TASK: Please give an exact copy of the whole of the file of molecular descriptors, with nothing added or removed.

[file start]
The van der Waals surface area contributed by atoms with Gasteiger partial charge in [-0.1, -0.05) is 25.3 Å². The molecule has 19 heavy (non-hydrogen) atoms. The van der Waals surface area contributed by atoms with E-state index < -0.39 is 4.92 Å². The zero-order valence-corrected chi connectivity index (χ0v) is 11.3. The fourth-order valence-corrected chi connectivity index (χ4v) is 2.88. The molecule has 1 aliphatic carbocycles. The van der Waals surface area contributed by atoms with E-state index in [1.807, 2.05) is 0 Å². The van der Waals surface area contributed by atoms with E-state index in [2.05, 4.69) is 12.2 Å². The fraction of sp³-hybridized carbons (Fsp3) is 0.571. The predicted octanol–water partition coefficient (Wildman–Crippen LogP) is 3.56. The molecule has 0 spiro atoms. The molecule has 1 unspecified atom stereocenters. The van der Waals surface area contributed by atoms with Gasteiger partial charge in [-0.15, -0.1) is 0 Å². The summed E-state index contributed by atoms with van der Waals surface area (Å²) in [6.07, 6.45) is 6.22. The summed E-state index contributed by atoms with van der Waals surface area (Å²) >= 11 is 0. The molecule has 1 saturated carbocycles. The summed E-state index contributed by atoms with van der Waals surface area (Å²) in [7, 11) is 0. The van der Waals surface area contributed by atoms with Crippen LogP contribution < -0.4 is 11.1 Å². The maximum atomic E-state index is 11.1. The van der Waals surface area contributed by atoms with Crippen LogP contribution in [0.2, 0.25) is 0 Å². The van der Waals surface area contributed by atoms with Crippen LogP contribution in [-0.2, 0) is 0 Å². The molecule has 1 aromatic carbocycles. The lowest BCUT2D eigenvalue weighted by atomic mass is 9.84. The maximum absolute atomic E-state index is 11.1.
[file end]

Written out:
The van der Waals surface area contributed by atoms with Gasteiger partial charge in [-0.1, -0.05) is 25.3 Å². The molecule has 19 heavy (non-hydrogen) atoms. The van der Waals surface area contributed by atoms with E-state index < -0.39 is 4.92 Å². The zero-order valence-corrected chi connectivity index (χ0v) is 11.3. The fourth-order valence-corrected chi connectivity index (χ4v) is 2.88. The molecule has 1 aliphatic carbocycles. The van der Waals surface area contributed by atoms with E-state index in [1.807, 2.05) is 0 Å². The van der Waals surface area contributed by atoms with E-state index in [2.05, 4.69) is 12.2 Å². The fraction of sp³-hybridized carbons (Fsp3) is 0.571. The predicted octanol–water partition coefficient (Wildman–Crippen LogP) is 3.56. The molecule has 0 spiro atoms. The molecule has 1 unspecified atom stereocenters. The van der Waals surface area contributed by atoms with Gasteiger partial charge in [-0.15, -0.1) is 0 Å². The summed E-state index contributed by atoms with van der Waals surface area (Å²) in [6.07, 6.45) is 6.22. The summed E-state index contributed by atoms with van der Waals surface area (Å²) >= 11 is 0. The molecule has 1 saturated carbocycles. The summed E-state index contributed by atoms with van der Waals surface area (Å²) in [7, 11) is 0. The van der Waals surface area contributed by atoms with Crippen LogP contribution < -0.4 is 11.1 Å². The maximum atomic E-state index is 11.1. The van der Waals surface area contributed by atoms with Crippen LogP contribution in [0.2, 0.25) is 0 Å². The van der Waals surface area contributed by atoms with Crippen LogP contribution in [-0.2, 0) is 0 Å². The molecule has 1 aromatic carbocycles. The lowest BCUT2D eigenvalue weighted by atomic mass is 9.84. The maximum absolute atomic E-state index is 11.1.